". . . If matters alleged in the intervening petition are true (which we assume to be true for purposes of this appeal), then intervenor has a remedy afforded to it, as a matter of law. Its defenses may be raised in any subsequent proceeding where the plaintiff with a judgment would seek to collect the proceeds of the policy. There is no compelling reason confronting this court to force extension of the Rules relating to intervention or jurisdiction. . . ."

In Wolf v. Solem (1960) 26 Ill. App.2d 262, 167 N.E.2d 820, the Solems had claims against Wolf for damages arising out of an automobile collision. The Wolf's automobile insurance company made a settlement with the Solems and obtained purported releases. The Solems later sued Marcella Wolf for their damages. She moved to dismiss, which was denied. Before she was required to answer she and her husband and their insurance company filed a complaint for declaratory judgment against the Solems asking a declaration that the Wolfs were not obligated to the Solems and a stay of the Solems' suit pending the declaratory judgment suit. The Solems moved to dismiss the complaint for declaratory judgment, which was sustained, the complaint dismissed, and a final judgment entered for the defendants therein. This Appellate Court affirmed. The Court said, p. 267:

"The complaint for declaratory relief and the affidavits on file in the instant case show that there was another action pending in the same court between substantially the same parties and involving substantially the same or similar issues. That action which had already accrued when the complaint was filed, afforded the parties an adequate remedy at law for adjudication of their rights and liabilities, including the validity or invalidity of the releases. No material or genuine disputed question of fact with reference to the pendency of the other action was raised. In the light of the decisions cited above, dismissal of this action on defendants' motion was an appropriate judicial method of declining to grant declaratory relief, and was well within the trial court's discretion. . . ."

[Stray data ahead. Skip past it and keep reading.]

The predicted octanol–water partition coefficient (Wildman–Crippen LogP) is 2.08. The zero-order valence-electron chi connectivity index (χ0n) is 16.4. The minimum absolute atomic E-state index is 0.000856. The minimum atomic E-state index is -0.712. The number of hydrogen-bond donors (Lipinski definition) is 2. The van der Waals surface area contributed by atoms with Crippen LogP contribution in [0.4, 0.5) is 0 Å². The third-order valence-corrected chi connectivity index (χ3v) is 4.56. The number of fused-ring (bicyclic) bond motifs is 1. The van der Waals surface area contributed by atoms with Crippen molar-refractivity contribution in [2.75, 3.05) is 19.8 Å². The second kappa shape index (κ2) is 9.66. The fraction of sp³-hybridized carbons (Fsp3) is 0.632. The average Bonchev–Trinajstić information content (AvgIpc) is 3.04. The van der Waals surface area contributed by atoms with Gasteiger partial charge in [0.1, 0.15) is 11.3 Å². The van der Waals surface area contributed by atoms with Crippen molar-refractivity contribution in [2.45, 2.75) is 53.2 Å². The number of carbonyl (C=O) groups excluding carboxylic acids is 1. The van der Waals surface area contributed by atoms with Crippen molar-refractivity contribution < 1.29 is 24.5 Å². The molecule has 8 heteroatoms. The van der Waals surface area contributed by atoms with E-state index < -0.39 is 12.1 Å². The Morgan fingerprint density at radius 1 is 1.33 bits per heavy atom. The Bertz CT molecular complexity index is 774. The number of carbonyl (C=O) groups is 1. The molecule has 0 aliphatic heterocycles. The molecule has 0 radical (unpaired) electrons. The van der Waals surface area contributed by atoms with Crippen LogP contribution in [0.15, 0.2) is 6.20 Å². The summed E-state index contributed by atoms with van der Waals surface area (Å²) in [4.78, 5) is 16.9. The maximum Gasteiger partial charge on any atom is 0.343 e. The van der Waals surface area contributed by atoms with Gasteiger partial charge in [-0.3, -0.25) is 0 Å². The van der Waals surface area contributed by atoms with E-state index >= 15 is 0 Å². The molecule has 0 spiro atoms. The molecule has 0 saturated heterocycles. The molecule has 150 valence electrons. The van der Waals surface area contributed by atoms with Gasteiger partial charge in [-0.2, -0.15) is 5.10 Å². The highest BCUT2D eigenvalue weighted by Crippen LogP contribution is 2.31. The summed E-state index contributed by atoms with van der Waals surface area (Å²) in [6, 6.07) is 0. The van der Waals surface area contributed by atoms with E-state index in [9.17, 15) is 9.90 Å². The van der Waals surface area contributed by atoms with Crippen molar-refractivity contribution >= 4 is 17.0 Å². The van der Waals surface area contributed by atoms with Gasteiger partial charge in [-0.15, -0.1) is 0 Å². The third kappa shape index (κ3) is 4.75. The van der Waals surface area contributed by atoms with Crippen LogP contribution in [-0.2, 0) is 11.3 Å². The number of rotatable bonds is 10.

In Valente v. Maida (1960) 24 Ill. App.2d 144, 164 N.E.2d 538, Valente owned an automobile and had insurance thereon. Maida was driving it, with Valente's permission, and Valente was a passenger. There was a collision and Valente was injured. Valente sued Maida. A default judgment was entered against Maida. Thereafter Valente's insurance company moved in that injuries suit to vacate the default, verdict, and judgment, and the Court stayed all proceedings on the judgment until disposition of a complaint for declaratory judgment in a separate suit filed by the insurer. The plaintiff Valente appealed from that interlocutory stay order. Meanwhile, and before the default had been entered in that injuries suit the Valente insurance company had filed a separate declaratory judgment suit against Valente and Maida and thereafter a motion for temporary injunction and the Court in that declaratory judgment case entered an order restraining Valente from further action in the injuries suit pending a final judgment in the declaratory judgment suit. Valente appealed from that interlocutory order also. The Appellate Court reversed both interlocutory stay orders. The Valente insurance company had alleged in its complaint for declaratory judgment a failure by Valente to forward to it the notice, demand or summons, pursuant to the policy, and failure to cooperate with it, and that a genuine controversy existed as to whether it was required to afford Maida a defense in Valente's injuries suit and to pay any judgment which might be entered. The Appellate Court said, p. 151-2: